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Ridley Scott’s version of the Exodus story that focuses on the relationship/rivalry between Moses (Christian Bale) and Ramses (Joel Edgerton) reminded me a bit of the dynamic between Christian film-goers and secular Hollywood films, like Exodus, which attempt to adapt the Bible to the big screen.

Raised as brothers and princes of Egypt in the palace of Pharaoh senior, (John Turturro) the two spend most of the movie opposing each other–Moses, as the more benevolent taskmaster and favorite of his step-father/pharaoh, and Ramses, the uncaring, cutthroat heir to the throne.

The Christian audiences can sometimes act like Ramses: stubborn, grumpy, vengeful, closed-minded and unwilling to listen to someone they’ve already decided is an enemy. They can also be a bit hardhearted and skeptical, looking only for what the filmmaker gets wrong and looking for every reason to punish the secular outsider who has the nerve to tell a story that isn’t theirs.

This approach would call foul on all sorts of things: No baby Moses in the Nile scene; instead of Moses holding a staff, he wields a sword and fights with the Egyptian army; no turning his staff into a snake; Moses portrayed as the spokesperson for the Hebrews while Aaron has almost no lines; no repeated utterances of “let my people go”; and every other deviation they pick out from the narrative in the book of Exodus. But most of all, the film had the audacity to depict God as (spoiler alert!) a zealous, wrathful 11-year-old British boy.

Though Exodus: Gods and Kings doesn’t take as many artistic liberties as Darren Aronfosky’s Noah, it still won’t be an easy sell for by-the-book evangelicals. But with an atheist director and a lead actor who suggested Moses could be seen as “schizophrenic” and “barbaric,” (http://www.jewishjournal.com/the_ticket/item/christian_bales_moses_in_exodus_insecure_schizophrenic) we should not be surprised at the Biblical inaccuracies in the film.

What surprises me even more though, is how these same evangelical Christians who are so critical of films like Exodus: Gods and Kings, will praise films like History Channel’s “The Bible” mini-series and the “Left Behind” movie, (That have just as many inaccuracies) simply because it was produced by professing Christians.

I tend to view films the same way I go grocery shopping. While pushing my grocery cart through the store, there many things that I like and place in my cart, while there are other items that I would never eat, so I leave those items on the shelf.

Plot deviations and Biblical inaccuracies aside, key themes of the Exodus story are still there. Moses is rightly portrayed as a reluctant and rough-around-the-edges leader, though ultimately faithful to his calling. I was also pleasantly surprised that characters in the film used the Hebrew pronunciation of Moses’ name, (Moshe) interchangeably with the English pronunciation.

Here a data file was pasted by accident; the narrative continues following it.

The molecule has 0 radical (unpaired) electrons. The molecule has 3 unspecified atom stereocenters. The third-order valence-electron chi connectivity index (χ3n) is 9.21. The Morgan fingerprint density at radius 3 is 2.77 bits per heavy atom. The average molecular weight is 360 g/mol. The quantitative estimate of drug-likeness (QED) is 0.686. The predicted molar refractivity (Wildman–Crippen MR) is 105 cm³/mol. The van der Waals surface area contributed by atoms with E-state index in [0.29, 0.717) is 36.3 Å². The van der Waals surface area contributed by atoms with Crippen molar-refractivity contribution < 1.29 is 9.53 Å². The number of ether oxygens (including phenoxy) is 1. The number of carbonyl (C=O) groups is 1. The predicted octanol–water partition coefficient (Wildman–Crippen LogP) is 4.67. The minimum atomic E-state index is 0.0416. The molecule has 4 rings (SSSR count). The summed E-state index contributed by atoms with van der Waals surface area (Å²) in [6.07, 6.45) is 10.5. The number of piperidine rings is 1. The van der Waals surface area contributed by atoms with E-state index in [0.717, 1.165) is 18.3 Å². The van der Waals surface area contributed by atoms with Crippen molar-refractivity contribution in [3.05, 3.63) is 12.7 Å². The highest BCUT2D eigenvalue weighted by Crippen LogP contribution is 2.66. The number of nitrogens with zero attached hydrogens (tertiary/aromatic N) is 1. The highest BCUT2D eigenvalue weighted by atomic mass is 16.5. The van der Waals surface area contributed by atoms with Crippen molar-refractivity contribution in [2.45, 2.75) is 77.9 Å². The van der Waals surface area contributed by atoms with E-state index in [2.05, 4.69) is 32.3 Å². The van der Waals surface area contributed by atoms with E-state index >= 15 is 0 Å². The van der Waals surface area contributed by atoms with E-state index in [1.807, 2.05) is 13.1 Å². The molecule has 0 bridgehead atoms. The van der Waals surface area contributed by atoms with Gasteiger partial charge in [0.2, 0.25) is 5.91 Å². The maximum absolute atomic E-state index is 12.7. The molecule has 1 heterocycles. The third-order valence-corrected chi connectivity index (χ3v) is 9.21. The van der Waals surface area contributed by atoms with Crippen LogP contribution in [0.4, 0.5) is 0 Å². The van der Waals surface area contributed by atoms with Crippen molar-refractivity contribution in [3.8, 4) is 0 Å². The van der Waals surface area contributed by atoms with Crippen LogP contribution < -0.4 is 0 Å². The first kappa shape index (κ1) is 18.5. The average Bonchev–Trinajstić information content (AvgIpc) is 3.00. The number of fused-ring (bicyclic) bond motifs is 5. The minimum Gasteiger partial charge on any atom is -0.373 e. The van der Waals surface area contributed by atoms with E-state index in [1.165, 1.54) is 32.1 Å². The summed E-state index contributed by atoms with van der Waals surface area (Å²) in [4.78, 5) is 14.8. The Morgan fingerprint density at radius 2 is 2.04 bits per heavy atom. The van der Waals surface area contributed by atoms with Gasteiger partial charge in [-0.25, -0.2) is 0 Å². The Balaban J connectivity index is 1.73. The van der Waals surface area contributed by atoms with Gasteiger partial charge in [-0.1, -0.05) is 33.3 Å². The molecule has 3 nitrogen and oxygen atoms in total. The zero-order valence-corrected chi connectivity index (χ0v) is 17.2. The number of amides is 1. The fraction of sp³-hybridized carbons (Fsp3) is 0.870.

In my humble opinion, this film employs all the cinematic tools at its disposal to create a breathtaking world that would certainly make Cecil B. DeMille stand up and cheer. And although Ridley Scott made the controversial choice to depict God as a young boy, (11-year-old British actor Isaac Andrews) who is only visible to Moses, it makes sense to me.

Before you shout heresy, ask yourself: If you were a filmmaker, how would you visualize God in a movie? Would you use James Earl Jones’ Darth Vader voice booming from the sky? Or would you prefer to have Morgan Freeman appear in his all-white suit? Doesn’t Luke 18:17 tell us that anyone who will not receive the kingdom of God like a little child will never enter it? So what better choice is there to depict God than as a child?

What if we let our skeptical, hardened hearts be softened by considering what is good, true, beautiful, admirable or praiseworthy about the film? (Philippians 4:8) What if instead of posting nitpicky complaints as the theological police, Christians extended compassion as the people of God, grateful to see parts of the Bible’s story told on screen?

Any filmmaker telling this story must make an artistic decision, and though it may not be perfect, I found Scott’s choice to be compelling and interesting, in a good way. Very few filmmakers can make the Bible as cinematic as this film does, and with the help of thousands of CGI artists, the supernatural onslaught of frogs, flies, hail and bloody water shows the plagues scenes in a way that brings Exodus chapters 7-11 come to life. Similarly, the climactic parting of the Red Sea sequence is absolutely epic and awe-inspiring.

Christian Bale admitted to having no idea about Moses at all before agreeing to play the character in Scott’s take on the story of the Exodus and said he studied in depth not only the Pentateuch, (The first five books of the Bible) but also the Torah and the Quran in preparing for the role. Consider that some of the secular moviegoers in the audience may also be inspired to look up the Biblical account of Exodus after seeing this film. Isn’t that a good reason to let your skepticism go?

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